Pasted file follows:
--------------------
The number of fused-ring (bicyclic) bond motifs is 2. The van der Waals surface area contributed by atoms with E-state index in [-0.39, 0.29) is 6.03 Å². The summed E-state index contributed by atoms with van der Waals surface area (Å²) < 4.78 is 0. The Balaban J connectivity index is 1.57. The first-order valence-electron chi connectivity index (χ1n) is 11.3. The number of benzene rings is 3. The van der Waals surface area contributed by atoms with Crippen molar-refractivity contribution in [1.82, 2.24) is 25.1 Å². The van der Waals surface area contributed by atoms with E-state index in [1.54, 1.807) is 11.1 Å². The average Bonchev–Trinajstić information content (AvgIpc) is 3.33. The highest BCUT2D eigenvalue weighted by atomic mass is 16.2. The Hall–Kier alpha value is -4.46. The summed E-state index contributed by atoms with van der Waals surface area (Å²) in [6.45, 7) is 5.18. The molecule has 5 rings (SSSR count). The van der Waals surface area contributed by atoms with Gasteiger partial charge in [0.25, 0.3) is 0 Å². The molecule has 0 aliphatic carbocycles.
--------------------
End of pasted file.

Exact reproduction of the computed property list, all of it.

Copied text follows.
The number of fused-ring (bicyclic) bond motifs is 2. The van der Waals surface area contributed by atoms with E-state index in [-0.39, 0.29) is 6.03 Å². The summed E-state index contributed by atoms with van der Waals surface area (Å²) < 4.78 is 0. The Balaban J connectivity index is 1.57. The first-order valence-electron chi connectivity index (χ1n) is 11.3. The number of benzene rings is 3. The van der Waals surface area contributed by atoms with Crippen molar-refractivity contribution in [1.82, 2.24) is 25.1 Å². The van der Waals surface area contributed by atoms with E-state index in [1.54, 1.807) is 11.1 Å². The average Bonchev–Trinajstić information content (AvgIpc) is 3.33. The highest BCUT2D eigenvalue weighted by atomic mass is 16.2. The Hall–Kier alpha value is -4.46. The summed E-state index contributed by atoms with van der Waals surface area (Å²) in [6.45, 7) is 5.18. The molecule has 5 rings (SSSR count). The van der Waals surface area contributed by atoms with Gasteiger partial charge in [0.25, 0.3) is 0 Å². The molecule has 0 aliphatic carbocycles.